Hi- I think it is really hard to understand other people's diseases when we are not in their bodies. I am guilty of it as well. I have a cousin with mental health problems that has been on disability for a very very long time. With all due respect to others with mental illness, this is something with him, that I could not grasp. I didn't understand how his anxiety and panic and depression could keep him from working. I thought, "I dont care how much you think your life sucks, you get up and go to work like everyone else, and then go home and feel sorry for yourself if you need to." I understood that he kept getting fired for being a "bad" employee but I still couldn't get it. Then he got a job working the night shift at a hotel. He called my uncle from a closet, freaking out that people were coming to kill him. It was at this point I got it. It clicked. When he was at my house or at family functions, he appeared healthy enough to work. Just like there are days I feel well enough to go out and hang with friends; that does not mean I am lying on the days I say I am too sick to go out and have to stay home. It was during that situation that I realized how dangerous his illness was. If he really thought someone was trying to kill him, god forbid someone enter that closet looking for a supply. He might have tried to kill them out of "self defense." I still have days where I see him laying on the couch watching soap operas and smoking cigarettes and I get angry and think "uh, just get a job." But then, I remember that scared man cowering in a closet, and I get it. When your sister sees you running to the bathroom or curled up in pain I am sure she gets it. But when she sees you on your healthy days she probably has a hard time understanding, just as I did with my cousin.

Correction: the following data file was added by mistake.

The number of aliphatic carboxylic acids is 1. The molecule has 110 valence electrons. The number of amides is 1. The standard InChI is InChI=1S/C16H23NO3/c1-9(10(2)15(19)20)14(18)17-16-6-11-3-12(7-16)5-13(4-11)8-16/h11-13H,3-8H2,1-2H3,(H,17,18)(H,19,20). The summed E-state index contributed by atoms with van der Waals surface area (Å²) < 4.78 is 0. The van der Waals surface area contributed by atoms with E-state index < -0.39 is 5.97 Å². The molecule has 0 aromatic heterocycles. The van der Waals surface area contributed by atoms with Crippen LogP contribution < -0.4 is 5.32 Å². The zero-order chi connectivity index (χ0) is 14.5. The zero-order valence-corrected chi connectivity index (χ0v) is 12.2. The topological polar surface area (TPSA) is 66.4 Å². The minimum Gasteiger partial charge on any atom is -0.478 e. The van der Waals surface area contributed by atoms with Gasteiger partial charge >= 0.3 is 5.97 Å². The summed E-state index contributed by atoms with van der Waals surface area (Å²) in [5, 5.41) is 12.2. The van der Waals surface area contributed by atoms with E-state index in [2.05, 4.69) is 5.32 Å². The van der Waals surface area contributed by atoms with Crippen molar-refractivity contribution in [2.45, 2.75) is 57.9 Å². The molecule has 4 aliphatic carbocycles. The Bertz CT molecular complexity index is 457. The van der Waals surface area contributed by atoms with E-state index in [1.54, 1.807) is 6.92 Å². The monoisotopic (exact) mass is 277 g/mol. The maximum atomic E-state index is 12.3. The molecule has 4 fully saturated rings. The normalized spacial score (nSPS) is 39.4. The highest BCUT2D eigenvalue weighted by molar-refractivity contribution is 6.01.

26 Year old married female.  Diagnosed w/ CD 3 years ago, IBS for over 10 years before that, which was probably the CD.  Currently on Pentasa 4 pills/4x day, hysociamine prn, nexium, and ortho evra.  Good times!!!

Veteran Member

Date Joined Oct 2004
Total Posts : 3932
   Posted 11/30/2007 2:14 PM (GMT -7)   
My solution to that is old & trite, but please indulge me..
Just live for the present. The future brings what it will, & my past I cannot change. I can live TODAY though.. Enjoy the good times & the quiet times, for even if you didn't have this DD, they will not always be there. As the french say, C'est le vie..


Veteran Member

Date Joined Nov 2007
Total Posts : 4387
   Posted 12/1/2007 7:51 AM (GMT -7)   
Long before I was diagnosed with Crohn's, I had a friend with very severe Crohn's who has been hospitalized for months on end. She had complications from multiple surgeries and almost died. I am so ashamed to admit it, but I didn't visit her enough, or listen to her near enough. I found her endless complaining tiring and I avoided her. So then I got diagnosed, and she was my absolute biggest supporter! I can't even describe how guilty I feel about all of this. I have apologized to her a million times, and she shrugs and says that it is hard to understand this illness unless you have been there. To me, that's not good enough...I feel like I was a lousy friend. If I could take back my behavior I would, but all I can do is move forward. Hopefully, I have learned to be a kinder person as a result of this rotten disease. Maybe your sister will have an epiphany and come around, but until then, surround yourself with supportive people and take care of yourself!
48 yr. old female, diagnosed with Crohn's Sept-Oct. 2007